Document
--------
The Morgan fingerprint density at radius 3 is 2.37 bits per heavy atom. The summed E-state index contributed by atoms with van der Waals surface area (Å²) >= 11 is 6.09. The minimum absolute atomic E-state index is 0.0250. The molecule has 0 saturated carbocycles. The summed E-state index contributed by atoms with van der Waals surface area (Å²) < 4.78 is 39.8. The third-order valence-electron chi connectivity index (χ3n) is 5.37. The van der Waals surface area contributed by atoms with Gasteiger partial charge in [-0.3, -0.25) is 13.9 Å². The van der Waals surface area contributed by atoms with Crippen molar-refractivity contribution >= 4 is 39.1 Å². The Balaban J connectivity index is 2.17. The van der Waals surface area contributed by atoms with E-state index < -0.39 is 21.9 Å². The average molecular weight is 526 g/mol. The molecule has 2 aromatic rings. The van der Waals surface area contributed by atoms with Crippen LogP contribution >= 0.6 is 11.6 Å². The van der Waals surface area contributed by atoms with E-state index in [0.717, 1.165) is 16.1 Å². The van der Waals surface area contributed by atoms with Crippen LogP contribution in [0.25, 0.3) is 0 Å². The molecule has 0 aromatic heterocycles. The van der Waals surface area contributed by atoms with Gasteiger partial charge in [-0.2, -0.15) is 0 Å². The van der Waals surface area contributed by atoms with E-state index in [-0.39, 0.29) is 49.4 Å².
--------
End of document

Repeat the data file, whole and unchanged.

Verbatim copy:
The Morgan fingerprint density at radius 3 is 2.37 bits per heavy atom. The summed E-state index contributed by atoms with van der Waals surface area (Å²) >= 11 is 6.09. The minimum absolute atomic E-state index is 0.0250. The molecule has 0 saturated carbocycles. The summed E-state index contributed by atoms with van der Waals surface area (Å²) < 4.78 is 39.8. The third-order valence-electron chi connectivity index (χ3n) is 5.37. The van der Waals surface area contributed by atoms with Gasteiger partial charge in [-0.3, -0.25) is 13.9 Å². The van der Waals surface area contributed by atoms with Crippen molar-refractivity contribution >= 4 is 39.1 Å². The Balaban J connectivity index is 2.17. The van der Waals surface area contributed by atoms with E-state index < -0.39 is 21.9 Å². The average molecular weight is 526 g/mol. The molecule has 2 aromatic rings. The van der Waals surface area contributed by atoms with Crippen LogP contribution >= 0.6 is 11.6 Å². The van der Waals surface area contributed by atoms with E-state index in [0.717, 1.165) is 16.1 Å². The van der Waals surface area contributed by atoms with Crippen LogP contribution in [0.25, 0.3) is 0 Å². The molecule has 0 aromatic heterocycles. The van der Waals surface area contributed by atoms with Gasteiger partial charge in [-0.2, -0.15) is 0 Å². The van der Waals surface area contributed by atoms with E-state index in [-0.39, 0.29) is 49.4 Å².